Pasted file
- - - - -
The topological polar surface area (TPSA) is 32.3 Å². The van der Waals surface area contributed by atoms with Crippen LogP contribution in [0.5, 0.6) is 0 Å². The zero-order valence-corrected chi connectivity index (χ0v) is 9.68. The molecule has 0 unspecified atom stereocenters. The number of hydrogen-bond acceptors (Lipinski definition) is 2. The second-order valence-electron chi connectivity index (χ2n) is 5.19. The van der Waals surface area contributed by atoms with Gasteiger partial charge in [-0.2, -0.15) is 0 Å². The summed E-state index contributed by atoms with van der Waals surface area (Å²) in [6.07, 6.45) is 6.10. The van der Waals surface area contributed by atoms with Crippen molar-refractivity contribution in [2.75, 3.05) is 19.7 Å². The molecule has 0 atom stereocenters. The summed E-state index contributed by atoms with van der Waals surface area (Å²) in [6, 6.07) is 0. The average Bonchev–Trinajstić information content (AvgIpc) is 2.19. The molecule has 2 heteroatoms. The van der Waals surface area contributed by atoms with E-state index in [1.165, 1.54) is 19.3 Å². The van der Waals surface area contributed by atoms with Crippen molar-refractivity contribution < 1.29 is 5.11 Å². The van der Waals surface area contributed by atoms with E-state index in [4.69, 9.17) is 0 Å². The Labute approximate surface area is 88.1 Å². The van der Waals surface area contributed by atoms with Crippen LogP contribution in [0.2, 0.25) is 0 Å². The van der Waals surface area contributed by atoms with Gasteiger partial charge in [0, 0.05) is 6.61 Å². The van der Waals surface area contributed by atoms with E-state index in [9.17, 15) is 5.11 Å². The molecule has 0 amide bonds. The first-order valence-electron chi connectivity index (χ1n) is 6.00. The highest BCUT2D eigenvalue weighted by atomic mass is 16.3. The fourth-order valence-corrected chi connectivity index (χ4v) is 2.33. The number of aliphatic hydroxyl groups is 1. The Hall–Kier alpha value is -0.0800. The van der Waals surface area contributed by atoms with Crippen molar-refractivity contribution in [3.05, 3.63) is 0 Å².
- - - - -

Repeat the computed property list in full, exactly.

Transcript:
The topological polar surface area (TPSA) is 32.3 Å². The van der Waals surface area contributed by atoms with Crippen LogP contribution in [0.5, 0.6) is 0 Å². The zero-order valence-corrected chi connectivity index (χ0v) is 9.68. The molecule has 0 unspecified atom stereocenters. The number of hydrogen-bond acceptors (Lipinski definition) is 2. The second-order valence-electron chi connectivity index (χ2n) is 5.19. The van der Waals surface area contributed by atoms with Gasteiger partial charge in [-0.2, -0.15) is 0 Å². The summed E-state index contributed by atoms with van der Waals surface area (Å²) in [6.07, 6.45) is 6.10. The van der Waals surface area contributed by atoms with Crippen molar-refractivity contribution in [2.75, 3.05) is 19.7 Å². The molecule has 0 atom stereocenters. The summed E-state index contributed by atoms with van der Waals surface area (Å²) in [6, 6.07) is 0. The average Bonchev–Trinajstić information content (AvgIpc) is 2.19. The molecule has 2 heteroatoms. The van der Waals surface area contributed by atoms with E-state index in [1.165, 1.54) is 19.3 Å². The van der Waals surface area contributed by atoms with Crippen molar-refractivity contribution < 1.29 is 5.11 Å². The van der Waals surface area contributed by atoms with E-state index in [4.69, 9.17) is 0 Å². The Labute approximate surface area is 88.1 Å². The van der Waals surface area contributed by atoms with Crippen LogP contribution in [0.2, 0.25) is 0 Å². The van der Waals surface area contributed by atoms with Gasteiger partial charge in [0, 0.05) is 6.61 Å². The van der Waals surface area contributed by atoms with E-state index in [9.17, 15) is 5.11 Å². The molecule has 0 amide bonds. The first-order valence-electron chi connectivity index (χ1n) is 6.00. The highest BCUT2D eigenvalue weighted by atomic mass is 16.3. The fourth-order valence-corrected chi connectivity index (χ4v) is 2.33. The number of aliphatic hydroxyl groups is 1. The Hall–Kier alpha value is -0.0800. The van der Waals surface area contributed by atoms with Crippen molar-refractivity contribution in [3.05, 3.63) is 0 Å².